Ailing national carrier Sudan Airways is reportedly in talks with Lufthansa Consulting to revive the airline’s fortunes. Stumped by EU flight bans and US sanctions, the airline has fallen a long way from where it once was. But with the assistance of one of the industry’s leading restructuring consultancies onboard, could the tables be turning for Sudan Airways?
Could Lufthansa Consulting rescue Sudan Airways?
Lufthansa’s consulting arm is reportedly in talks with the government of Sudan over the restructuring of the country’s ailing air carrier. Sudan Airways, one of the oldest airlines in Africa, has suffered from a combination of sanctions from the US and bans from flying into Europe, and is a shadow of its former self.
Since the lifting of sanctions in 2017, there have been rumors of a revival for the Sudanese carrier. Now, it seems the airline could be helped by one of the industry’s most accomplished consulting firms, Lufthansa Consulting.
The nature of the help has not been revealed, but could go as far as a joint venture partnership. According to an interview reported by Bloomberg, Finance Minister Gibril Ibrahim said,
“If not through a joint venture, they can help to restructure Sudan Airways so that it can be competitive.”
Lufthansa Consulting is an independent subsidiary of the German flag carrier. It provides consultancy for airlines, airports and other related industries. Founded in 1998, it has worked on projects including the turnaround of Mexicana de Aviacion, the restructuring of Saudia and the expansion of Air Astana.
The group has experience in Africa too, having been involved in the development of Ouagadougou International Airport in Burkina Faso, restructuring at Air Madagascar and upgrading operational processes at Kenya Airways. As such, it is in a good position to assist Sudan in the revival of a national carrier it can be proud to host.
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A revival on the cards?
Sudan Airways is one of Africa’s oldest airlines, having been formed from the ashes of the second world war in February 1946. Flying four De Havilland Doves, it began scheduled flight in 1947. A decade later, it joined IATA and by the 1960s had entered the jet age with the addition of two Comet 4Cs.
Over the coming years, it flew 707s, A300s, 737s and many more types. However, the sanctions imposed against Sudan left its flag-carrying airline unable to procure spare parts for its fleet, or indeed any new planes. One by one, the airline was forced to ground its fleet, with 12 of its 14 aircraft unable to fly by 2017.
Today, the airline is a mere shadow of what it once was, with just two aircraft listed as under its ownership according to ch-aviation. An A320-200, formerly operated by Comoro Islands Airline, joined the fleet in 2016 and remains the only operational aircraft today. An A300, formerly of China Airlines, is leased by the airline, but is in storage at Khartoum.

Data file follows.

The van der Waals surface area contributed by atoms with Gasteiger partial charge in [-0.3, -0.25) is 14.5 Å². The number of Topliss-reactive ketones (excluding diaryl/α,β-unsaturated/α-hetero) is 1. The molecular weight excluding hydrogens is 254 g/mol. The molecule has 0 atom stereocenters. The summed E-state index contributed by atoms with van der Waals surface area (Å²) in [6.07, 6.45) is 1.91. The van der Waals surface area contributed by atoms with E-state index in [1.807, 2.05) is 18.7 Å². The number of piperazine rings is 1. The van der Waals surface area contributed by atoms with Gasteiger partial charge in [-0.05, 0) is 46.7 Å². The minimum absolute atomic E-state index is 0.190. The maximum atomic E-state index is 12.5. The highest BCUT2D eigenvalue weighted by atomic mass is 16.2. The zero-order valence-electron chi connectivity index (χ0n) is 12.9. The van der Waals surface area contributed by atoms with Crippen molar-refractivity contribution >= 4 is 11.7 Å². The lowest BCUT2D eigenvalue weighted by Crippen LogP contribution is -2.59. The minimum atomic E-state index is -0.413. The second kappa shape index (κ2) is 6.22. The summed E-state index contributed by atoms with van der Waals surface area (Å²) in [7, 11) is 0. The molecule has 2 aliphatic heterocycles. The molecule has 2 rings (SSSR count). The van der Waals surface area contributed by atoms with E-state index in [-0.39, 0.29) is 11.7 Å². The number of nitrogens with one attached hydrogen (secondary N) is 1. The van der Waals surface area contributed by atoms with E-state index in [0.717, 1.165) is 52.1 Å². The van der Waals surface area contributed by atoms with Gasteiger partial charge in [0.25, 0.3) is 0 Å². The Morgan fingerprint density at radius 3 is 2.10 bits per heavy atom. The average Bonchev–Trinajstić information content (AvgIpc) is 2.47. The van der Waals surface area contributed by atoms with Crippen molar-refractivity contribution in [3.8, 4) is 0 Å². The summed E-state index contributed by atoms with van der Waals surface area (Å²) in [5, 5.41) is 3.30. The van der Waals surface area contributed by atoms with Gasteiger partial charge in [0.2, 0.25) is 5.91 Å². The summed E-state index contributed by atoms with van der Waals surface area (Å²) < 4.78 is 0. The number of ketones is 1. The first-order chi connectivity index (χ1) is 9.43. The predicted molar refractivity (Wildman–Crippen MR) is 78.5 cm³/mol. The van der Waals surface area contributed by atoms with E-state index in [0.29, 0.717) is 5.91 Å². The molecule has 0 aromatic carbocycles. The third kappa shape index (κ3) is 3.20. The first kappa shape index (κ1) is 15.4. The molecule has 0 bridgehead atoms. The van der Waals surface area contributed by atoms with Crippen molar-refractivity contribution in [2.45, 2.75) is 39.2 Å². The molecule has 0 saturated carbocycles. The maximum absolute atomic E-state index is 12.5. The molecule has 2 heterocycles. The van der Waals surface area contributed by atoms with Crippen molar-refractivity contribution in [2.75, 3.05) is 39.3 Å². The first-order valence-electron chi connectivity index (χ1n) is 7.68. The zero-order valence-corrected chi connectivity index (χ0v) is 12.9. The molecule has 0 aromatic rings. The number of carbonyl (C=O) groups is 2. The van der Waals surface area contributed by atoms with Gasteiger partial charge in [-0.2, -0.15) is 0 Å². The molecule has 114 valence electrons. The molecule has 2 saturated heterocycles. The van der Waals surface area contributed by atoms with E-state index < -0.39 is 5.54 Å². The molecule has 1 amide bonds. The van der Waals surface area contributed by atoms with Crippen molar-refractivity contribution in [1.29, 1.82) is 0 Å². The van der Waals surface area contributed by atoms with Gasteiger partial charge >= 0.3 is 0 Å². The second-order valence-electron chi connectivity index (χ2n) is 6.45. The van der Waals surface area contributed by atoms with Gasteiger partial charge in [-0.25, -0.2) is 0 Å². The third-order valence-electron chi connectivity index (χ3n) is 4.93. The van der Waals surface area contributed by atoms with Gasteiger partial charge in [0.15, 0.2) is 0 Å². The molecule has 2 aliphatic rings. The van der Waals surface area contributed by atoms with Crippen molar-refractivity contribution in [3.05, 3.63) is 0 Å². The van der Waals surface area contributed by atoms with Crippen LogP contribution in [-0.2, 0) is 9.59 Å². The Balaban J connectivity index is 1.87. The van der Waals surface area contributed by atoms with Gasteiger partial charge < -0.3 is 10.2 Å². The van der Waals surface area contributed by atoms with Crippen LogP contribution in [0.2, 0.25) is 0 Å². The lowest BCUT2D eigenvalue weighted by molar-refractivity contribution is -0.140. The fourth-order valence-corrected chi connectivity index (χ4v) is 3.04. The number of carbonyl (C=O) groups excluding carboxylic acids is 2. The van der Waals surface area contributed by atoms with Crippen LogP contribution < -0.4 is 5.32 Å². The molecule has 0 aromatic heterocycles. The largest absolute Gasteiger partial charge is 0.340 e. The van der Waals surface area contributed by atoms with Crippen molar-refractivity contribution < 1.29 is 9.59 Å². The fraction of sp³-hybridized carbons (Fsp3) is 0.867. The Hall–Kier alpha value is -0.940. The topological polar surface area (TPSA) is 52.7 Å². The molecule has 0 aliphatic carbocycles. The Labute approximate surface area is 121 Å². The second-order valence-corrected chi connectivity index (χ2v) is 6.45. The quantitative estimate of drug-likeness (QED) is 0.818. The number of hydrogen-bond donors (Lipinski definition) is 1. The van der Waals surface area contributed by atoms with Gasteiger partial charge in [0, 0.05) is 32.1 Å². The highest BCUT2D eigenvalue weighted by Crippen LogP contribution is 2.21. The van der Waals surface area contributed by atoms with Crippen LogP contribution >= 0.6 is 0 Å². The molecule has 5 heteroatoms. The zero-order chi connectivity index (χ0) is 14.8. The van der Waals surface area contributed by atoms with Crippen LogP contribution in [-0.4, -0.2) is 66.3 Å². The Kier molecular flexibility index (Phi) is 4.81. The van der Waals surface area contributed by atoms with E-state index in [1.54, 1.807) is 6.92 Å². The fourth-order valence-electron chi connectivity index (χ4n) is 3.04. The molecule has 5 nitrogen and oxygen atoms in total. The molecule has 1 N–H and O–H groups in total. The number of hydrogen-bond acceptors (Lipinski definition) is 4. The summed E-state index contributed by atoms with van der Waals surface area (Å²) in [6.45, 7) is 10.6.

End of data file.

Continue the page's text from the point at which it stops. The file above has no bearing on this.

However, there have been signs of a revival since the lifting of the sanctions in 2017. Rumors of a deal with King Salman of Saudi Arabia suggested as many as 14 aircraft could be supplied by the Middle Eastern nation. The Sudanese Ministry of Transport has been working to restructure the $6 million of debt owed by the airline. And just a few weeks ago, EgyptAir was reported to have signed a strategic partnership, which included Egyptian training of the Sudanese airline’s personnel.
Now, if the airline gets Lufthansa Consulting onboard, it could forge a pathway to a successful revival. Time will tell, and as usual, we’ll have to wait and see.
For more insight into African aviation, don’t miss AviaDev Africa, the industry’s premier route development conference, being held virtually this year. The event starts on Weds 9th of July, and runs for two days.
Now Qantas eyes 107% pre-COVID capacity and Jetstar 120%
Victoria’s lockdown appears to have done little to stem Australian aviation’s escalating network wars after Qantas announced it would increase its capacity to 107 per cent of pre-COVID levels and Jetstar to 120 per cent.
The move has been made possible because the airline group negotiated a new deal to utilize up to 18 of Alliance’s E190s, up from an initial 14. This then allowed it to shift its larger 737s to other domestic routes.
Finally, Jetstar will temporarily redeploy three A320s from Jetstar Asia in Singapore to increase its capacity in Australia, alongside the six A320s already on loan from Jetstar Japan.
Qantas Group chief executive Alan Joyce said the new strategy was to “think creatively” about how the business uses its fleet.